The new MKZ is a hot design that will have a short shelf life. Its new lines are a step forward for Lincoln but in the automotive design world it's not a remarkable look. Like so many designs to come out of Lincoln, this one will become dated and sales will drop off fast after its second year. Who ever decided to bring back the split grille from the 40's should realize that the look is not very appealing. It makes me wonder if the people who lost their jobs when Oldsmobile was shut down were hired on at Lincoln. Additionally, the weel base is too short, the overhangs too long, the tires too small. And by the way, don't feature your new car ads with gray interiors. It makes the car look cold and cheap. Come on Lincoln, get it together. B. Coler Boulder CO.
Lincoln Future? Our Sit Down With its New Director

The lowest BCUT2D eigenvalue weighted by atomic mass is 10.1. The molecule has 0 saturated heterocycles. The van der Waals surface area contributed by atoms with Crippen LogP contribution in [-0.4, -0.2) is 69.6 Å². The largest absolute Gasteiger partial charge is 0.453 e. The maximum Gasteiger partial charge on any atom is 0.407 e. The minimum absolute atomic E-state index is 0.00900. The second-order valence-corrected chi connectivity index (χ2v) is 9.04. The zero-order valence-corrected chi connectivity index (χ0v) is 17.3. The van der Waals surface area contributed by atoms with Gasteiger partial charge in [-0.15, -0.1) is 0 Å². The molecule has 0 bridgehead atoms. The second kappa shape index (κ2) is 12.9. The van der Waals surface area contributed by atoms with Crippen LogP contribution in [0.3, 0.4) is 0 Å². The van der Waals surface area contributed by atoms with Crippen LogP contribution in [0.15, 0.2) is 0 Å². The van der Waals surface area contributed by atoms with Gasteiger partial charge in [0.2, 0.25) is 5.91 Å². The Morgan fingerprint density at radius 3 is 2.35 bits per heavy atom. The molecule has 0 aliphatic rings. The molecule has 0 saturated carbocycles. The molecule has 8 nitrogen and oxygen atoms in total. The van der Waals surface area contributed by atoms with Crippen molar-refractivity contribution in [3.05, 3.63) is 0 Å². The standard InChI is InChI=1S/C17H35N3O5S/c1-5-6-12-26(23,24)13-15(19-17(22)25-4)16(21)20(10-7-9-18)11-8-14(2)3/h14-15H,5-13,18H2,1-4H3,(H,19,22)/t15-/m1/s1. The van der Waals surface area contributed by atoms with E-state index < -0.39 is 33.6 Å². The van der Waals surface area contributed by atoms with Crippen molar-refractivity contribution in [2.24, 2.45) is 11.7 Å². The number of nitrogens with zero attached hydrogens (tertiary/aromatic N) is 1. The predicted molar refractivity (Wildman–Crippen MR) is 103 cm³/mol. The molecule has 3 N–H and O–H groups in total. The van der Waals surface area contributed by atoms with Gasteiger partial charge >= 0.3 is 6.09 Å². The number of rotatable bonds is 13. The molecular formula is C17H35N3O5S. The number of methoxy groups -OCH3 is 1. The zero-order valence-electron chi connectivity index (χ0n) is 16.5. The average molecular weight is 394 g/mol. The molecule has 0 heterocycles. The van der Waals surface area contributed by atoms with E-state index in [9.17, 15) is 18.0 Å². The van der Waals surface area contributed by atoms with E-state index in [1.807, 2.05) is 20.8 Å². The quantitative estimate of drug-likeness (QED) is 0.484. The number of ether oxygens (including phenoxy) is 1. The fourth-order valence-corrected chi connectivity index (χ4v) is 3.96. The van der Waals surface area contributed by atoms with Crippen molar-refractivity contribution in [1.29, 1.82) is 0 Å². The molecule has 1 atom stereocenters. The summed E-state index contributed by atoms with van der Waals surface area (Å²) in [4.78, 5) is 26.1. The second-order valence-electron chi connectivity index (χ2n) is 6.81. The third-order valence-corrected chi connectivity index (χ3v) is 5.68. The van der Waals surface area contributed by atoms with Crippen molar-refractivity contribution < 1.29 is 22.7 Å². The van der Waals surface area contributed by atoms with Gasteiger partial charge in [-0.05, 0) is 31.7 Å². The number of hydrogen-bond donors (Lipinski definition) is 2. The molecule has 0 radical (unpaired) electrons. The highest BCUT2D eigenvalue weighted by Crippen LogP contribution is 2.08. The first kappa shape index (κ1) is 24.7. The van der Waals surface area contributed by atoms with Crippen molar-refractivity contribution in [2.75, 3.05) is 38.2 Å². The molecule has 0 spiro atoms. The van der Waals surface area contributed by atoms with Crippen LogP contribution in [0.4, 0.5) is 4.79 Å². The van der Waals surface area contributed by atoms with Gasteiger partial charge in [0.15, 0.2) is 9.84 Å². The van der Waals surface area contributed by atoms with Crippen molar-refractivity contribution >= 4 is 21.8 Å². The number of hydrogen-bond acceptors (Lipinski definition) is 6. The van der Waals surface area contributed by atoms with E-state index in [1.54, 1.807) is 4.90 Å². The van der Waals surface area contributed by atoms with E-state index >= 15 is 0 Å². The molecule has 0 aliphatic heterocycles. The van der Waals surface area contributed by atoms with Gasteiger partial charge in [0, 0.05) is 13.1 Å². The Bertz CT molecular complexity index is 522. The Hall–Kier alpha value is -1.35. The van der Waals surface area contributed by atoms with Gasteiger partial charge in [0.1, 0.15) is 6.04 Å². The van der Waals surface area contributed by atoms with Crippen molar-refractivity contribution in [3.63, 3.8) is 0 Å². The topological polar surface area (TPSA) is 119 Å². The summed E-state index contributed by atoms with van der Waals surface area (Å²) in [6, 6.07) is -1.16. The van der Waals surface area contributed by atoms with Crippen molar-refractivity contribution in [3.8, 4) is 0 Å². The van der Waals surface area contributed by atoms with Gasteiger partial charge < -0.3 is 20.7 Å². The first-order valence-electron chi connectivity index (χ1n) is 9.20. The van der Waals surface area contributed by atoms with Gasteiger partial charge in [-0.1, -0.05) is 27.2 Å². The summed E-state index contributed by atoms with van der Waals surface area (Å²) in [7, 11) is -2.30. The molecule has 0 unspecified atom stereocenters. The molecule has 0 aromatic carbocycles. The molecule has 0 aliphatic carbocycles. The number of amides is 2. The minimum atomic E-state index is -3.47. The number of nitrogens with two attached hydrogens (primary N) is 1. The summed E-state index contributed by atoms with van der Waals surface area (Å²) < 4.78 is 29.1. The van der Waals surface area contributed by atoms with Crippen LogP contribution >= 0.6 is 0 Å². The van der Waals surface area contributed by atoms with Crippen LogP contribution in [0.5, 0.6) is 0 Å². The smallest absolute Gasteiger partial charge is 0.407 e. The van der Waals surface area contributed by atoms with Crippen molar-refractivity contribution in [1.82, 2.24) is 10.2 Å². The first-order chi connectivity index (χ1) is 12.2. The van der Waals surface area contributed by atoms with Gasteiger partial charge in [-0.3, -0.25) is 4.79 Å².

These days what comes to mind at the mention of Lincoln is likely to be the currently in-theater film about America's famously bearded, 16th president, played by Daniel Day-Lewis. Yet think beyond the face that dons our pennies and $5 bills, and you might think of that company that used to make cars, and maybe still does. But if the brass of the newly minted Lincoln Motor Company has their say, things will be different, really soon. On the heels of launching its all new 2013 Lincoln MKZ midsize luxury sedan, the luxury arm of Ford wants you to know it's not just the luxury arm of Ford. At one time Lincoln was America's most distinguished luxury automaker; its cars were big, heavy, and sumptuously appointed. But the Technicolor reel ended, and Lincoln remained. Here at the start of December, just a few weeks away from 2013, we attended a small intimate breakfast in Santa Monica, CA, and got some one-on-one time with Matt VanDyke, the new director, Global Lincoln. VanDyke is subtly charismatic, not in the immediately obvious way of Hyundai CEO John Krafcik, but in a less pronounced, understated way. He's not the bean-counting, Detroit business suit, although he does live in Detroit, and on this day, was wearing a suit. But somehow it's that understated quality that resonates. After all, it's elegant, understated luxury that Lincoln hopes will win the hearts--and more importantly pocketbooks--of what the automaker deems internally the "progressive luxury customers." Target VanDyke says these are customers that "may have leased a Lexus four times in a row, but are open to something with a new design, and that can give them a different drive control." He mentions Audi, Infiniti, Acura and Volvo drivers among other prospective buyers. Surely Lincoln's biggest domestic competitor, Cadillac, would be included in the bunch too. The automaker is also looking to reduce the average age of its buyers, from the current 65 years old, to 35-55 years old. From Centrum Silver to Viagra, maybe. But to go younger, there needs to be a dramatic shake-up not just in product, and in making more appealing luxury cars, but in how they're presented. Inspiration When asked if there was a benchmark the automaker was aspiring to, VanDyke said there was, but it wasn't an automaker. The company looked to long established luxury brands such as Gucci and Burberry—brands with recognized heritage that at some point had lost their way—but were able to successfully reinvent themselves for a new generation. For Lincoln, the order is tall. The good news is the consumer malaise regarding the staid product lineup of the past few years seems to have been recognized. This is the first step; understanding the lack of enthusiasm and actively putting forth effort to remedy that. Strategy Lincoln's new director outlined a number of initial changes that suggest a departure from the Lincoln of old. "It doesn't cost us any money to treat customers in a unique way." Lincoln dealers are undergoing a retraining process on how they should treat these progressive luxury customers. Dealerships are being upgraded and there's an impetus placed on having "differentiated people and spaces for Lincoln." Additionally, new programs are in place to change the Lincoln experience. VanDyke says that starting next year there will be a "click-to-chat online concierge," referring to Lincoln Host and 24/7 Concierge Service, a program that lets you connect online with a personal concierge that stays with you throughout the ownership process. Another novel program is Lincoln Date Night, where participating dealers will lend qualified customers a Lincoln to take out for a night. Lincoln has teamed up with Zagat to identify local restaurants, and the automaker will give you a $100 gift card towards your dinner date. More traditional avenues include a new media campaign, including the automaker's first ever Super Bowl commercial. The good news for Lincoln is there's already a fair amount of brand recognition. The bad of course being the automaker is most closely identified with its popular livery vehicle, the Town Car. Others may remember the Navigator, which the automaker still sells. But brand differentiation will be crucial. Speaking to this point, VanDyke said "we're not going to stick a car on the Nurburgring and try and out-BMW BMW with our products," a direct references to rival Cadillac's ATS campaign. A key challenge will be to shake the notion of Lincolns essentially being dolled-up Fords. The 2013 Lincoln MKZ is a good first step. The car looks good, and feels fresh and modern. Much is different than the 2013 Ford Fusion, with which the MKZ shares basic engineering, and while the two cars are the same size, and inside have near identical ergonomics and a similar feel, the MKZ is markedly better than the cars Lincoln has been producing the past decade. And while the MKZ is a good first step, we'll be waiting to see what's next before we start forming any concrete impressions. And while it won't be a production model, we won't have to wait long to see something else from the automaker; Lincoln will be showing off a small car concept at the 2013 North American International Auto Show in Detroit. And with four new models planned in the next four years, Lincoln will continue its reinvention, and we'll be there to follow along.